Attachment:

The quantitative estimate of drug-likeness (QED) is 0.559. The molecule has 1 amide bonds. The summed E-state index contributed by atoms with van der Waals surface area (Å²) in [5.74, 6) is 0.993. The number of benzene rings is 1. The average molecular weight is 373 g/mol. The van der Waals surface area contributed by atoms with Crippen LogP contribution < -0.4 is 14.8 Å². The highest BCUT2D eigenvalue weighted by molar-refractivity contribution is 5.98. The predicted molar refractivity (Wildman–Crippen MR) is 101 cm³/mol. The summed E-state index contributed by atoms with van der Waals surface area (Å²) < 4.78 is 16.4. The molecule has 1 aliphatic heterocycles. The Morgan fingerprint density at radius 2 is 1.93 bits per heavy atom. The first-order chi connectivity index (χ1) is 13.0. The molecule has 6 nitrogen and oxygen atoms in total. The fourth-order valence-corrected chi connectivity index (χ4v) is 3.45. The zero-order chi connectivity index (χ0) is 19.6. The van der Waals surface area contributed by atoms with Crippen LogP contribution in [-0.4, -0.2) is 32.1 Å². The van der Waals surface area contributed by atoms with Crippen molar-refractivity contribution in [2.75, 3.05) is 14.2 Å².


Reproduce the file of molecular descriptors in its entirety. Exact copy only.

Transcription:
The quantitative estimate of drug-likeness (QED) is 0.559. The molecule has 1 amide bonds. The summed E-state index contributed by atoms with van der Waals surface area (Å²) in [5.74, 6) is 0.993. The number of benzene rings is 1. The average molecular weight is 373 g/mol. The van der Waals surface area contributed by atoms with Crippen LogP contribution < -0.4 is 14.8 Å². The highest BCUT2D eigenvalue weighted by molar-refractivity contribution is 5.98. The predicted molar refractivity (Wildman–Crippen MR) is 101 cm³/mol. The summed E-state index contributed by atoms with van der Waals surface area (Å²) < 4.78 is 16.4. The molecule has 1 aliphatic heterocycles. The Morgan fingerprint density at radius 2 is 1.93 bits per heavy atom. The first-order chi connectivity index (χ1) is 13.0. The molecule has 6 nitrogen and oxygen atoms in total. The fourth-order valence-corrected chi connectivity index (χ4v) is 3.45. The zero-order chi connectivity index (χ0) is 19.6. The van der Waals surface area contributed by atoms with Crippen LogP contribution in [-0.4, -0.2) is 32.1 Å². The van der Waals surface area contributed by atoms with Crippen molar-refractivity contribution in [2.75, 3.05) is 14.2 Å².